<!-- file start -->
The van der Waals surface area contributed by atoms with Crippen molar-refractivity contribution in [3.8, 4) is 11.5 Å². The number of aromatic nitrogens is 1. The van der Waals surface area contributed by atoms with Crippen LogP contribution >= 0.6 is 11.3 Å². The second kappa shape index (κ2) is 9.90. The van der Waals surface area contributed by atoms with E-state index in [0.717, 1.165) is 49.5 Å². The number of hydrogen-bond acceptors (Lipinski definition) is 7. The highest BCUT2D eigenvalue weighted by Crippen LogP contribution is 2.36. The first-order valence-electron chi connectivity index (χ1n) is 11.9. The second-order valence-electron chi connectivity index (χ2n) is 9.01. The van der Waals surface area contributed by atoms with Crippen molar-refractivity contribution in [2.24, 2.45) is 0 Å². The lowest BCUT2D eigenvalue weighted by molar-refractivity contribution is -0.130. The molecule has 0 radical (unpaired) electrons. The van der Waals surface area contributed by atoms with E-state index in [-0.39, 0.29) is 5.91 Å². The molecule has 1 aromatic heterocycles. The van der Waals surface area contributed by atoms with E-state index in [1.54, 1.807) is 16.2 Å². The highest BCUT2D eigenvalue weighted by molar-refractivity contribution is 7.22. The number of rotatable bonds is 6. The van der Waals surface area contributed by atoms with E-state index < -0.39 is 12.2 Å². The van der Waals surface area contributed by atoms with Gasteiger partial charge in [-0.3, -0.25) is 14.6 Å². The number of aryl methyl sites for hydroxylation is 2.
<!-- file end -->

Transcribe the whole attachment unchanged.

The van der Waals surface area contributed by atoms with Crippen molar-refractivity contribution in [3.8, 4) is 11.5 Å². The number of aromatic nitrogens is 1. The van der Waals surface area contributed by atoms with Crippen LogP contribution >= 0.6 is 11.3 Å². The second kappa shape index (κ2) is 9.90. The van der Waals surface area contributed by atoms with E-state index in [0.717, 1.165) is 49.5 Å². The number of hydrogen-bond acceptors (Lipinski definition) is 7. The highest BCUT2D eigenvalue weighted by Crippen LogP contribution is 2.36. The first-order valence-electron chi connectivity index (χ1n) is 11.9. The second-order valence-electron chi connectivity index (χ2n) is 9.01. The van der Waals surface area contributed by atoms with Crippen molar-refractivity contribution in [2.24, 2.45) is 0 Å². The lowest BCUT2D eigenvalue weighted by molar-refractivity contribution is -0.130. The molecule has 0 radical (unpaired) electrons. The van der Waals surface area contributed by atoms with E-state index in [-0.39, 0.29) is 5.91 Å². The molecule has 1 aromatic heterocycles. The van der Waals surface area contributed by atoms with E-state index in [1.54, 1.807) is 16.2 Å². The highest BCUT2D eigenvalue weighted by molar-refractivity contribution is 7.22. The number of rotatable bonds is 6. The van der Waals surface area contributed by atoms with E-state index < -0.39 is 12.2 Å². The van der Waals surface area contributed by atoms with Gasteiger partial charge in [-0.3, -0.25) is 14.6 Å². The number of aryl methyl sites for hydroxylation is 2.